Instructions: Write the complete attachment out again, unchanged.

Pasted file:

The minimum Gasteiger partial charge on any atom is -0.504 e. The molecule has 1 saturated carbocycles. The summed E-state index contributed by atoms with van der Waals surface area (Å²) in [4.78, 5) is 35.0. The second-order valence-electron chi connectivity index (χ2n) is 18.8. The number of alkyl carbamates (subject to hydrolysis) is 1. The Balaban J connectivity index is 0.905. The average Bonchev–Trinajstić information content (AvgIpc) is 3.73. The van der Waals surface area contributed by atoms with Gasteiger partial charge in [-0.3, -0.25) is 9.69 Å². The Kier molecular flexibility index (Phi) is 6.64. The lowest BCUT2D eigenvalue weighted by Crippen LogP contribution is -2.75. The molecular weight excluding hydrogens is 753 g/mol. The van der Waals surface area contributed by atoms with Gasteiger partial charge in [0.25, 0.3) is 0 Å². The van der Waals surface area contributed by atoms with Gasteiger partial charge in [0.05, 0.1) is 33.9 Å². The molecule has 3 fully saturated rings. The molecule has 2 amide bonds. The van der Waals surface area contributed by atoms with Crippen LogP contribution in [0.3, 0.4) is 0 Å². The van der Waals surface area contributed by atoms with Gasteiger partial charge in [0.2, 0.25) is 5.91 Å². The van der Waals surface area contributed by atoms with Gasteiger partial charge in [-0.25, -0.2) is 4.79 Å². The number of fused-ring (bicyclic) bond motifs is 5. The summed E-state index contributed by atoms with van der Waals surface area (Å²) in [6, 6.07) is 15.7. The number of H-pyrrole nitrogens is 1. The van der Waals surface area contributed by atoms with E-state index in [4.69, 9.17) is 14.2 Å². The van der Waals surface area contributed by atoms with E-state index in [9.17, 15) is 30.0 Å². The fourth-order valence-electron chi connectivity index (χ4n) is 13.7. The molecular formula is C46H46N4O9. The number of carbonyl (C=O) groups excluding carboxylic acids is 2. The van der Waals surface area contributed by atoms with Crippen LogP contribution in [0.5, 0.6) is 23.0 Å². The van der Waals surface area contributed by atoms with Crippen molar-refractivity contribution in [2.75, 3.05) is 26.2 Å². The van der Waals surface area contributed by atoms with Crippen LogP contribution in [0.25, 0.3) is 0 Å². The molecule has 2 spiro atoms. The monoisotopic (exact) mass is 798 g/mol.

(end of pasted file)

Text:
The minimum Gasteiger partial charge on any atom is -0.504 e. The molecule has 1 saturated carbocycles. The summed E-state index contributed by atoms with van der Waals surface area (Å²) in [4.78, 5) is 35.0. The second-order valence-electron chi connectivity index (χ2n) is 18.8. The number of alkyl carbamates (subject to hydrolysis) is 1. The Balaban J connectivity index is 0.905. The average Bonchev–Trinajstić information content (AvgIpc) is 3.73. The van der Waals surface area contributed by atoms with Gasteiger partial charge in [-0.3, -0.25) is 9.69 Å². The Kier molecular flexibility index (Phi) is 6.64. The lowest BCUT2D eigenvalue weighted by Crippen LogP contribution is -2.75. The molecular weight excluding hydrogens is 753 g/mol. The van der Waals surface area contributed by atoms with Gasteiger partial charge in [0.25, 0.3) is 0 Å². The van der Waals surface area contributed by atoms with Gasteiger partial charge in [0.05, 0.1) is 33.9 Å². The molecule has 3 fully saturated rings. The molecule has 2 amide bonds. The van der Waals surface area contributed by atoms with Crippen LogP contribution in [0.3, 0.4) is 0 Å². The van der Waals surface area contributed by atoms with Gasteiger partial charge in [0.2, 0.25) is 5.91 Å². The van der Waals surface area contributed by atoms with Gasteiger partial charge in [-0.25, -0.2) is 4.79 Å². The number of fused-ring (bicyclic) bond motifs is 5. The summed E-state index contributed by atoms with van der Waals surface area (Å²) in [6, 6.07) is 15.7. The number of H-pyrrole nitrogens is 1. The van der Waals surface area contributed by atoms with E-state index in [4.69, 9.17) is 14.2 Å². The van der Waals surface area contributed by atoms with E-state index in [9.17, 15) is 30.0 Å². The fourth-order valence-electron chi connectivity index (χ4n) is 13.7. The molecular formula is C46H46N4O9. The number of carbonyl (C=O) groups excluding carboxylic acids is 2. The van der Waals surface area contributed by atoms with Crippen LogP contribution in [0.5, 0.6) is 23.0 Å². The van der Waals surface area contributed by atoms with Crippen molar-refractivity contribution in [2.75, 3.05) is 26.2 Å². The van der Waals surface area contributed by atoms with Crippen LogP contribution in [0.25, 0.3) is 0 Å². The molecule has 2 spiro atoms. The monoisotopic (exact) mass is 798 g/mol.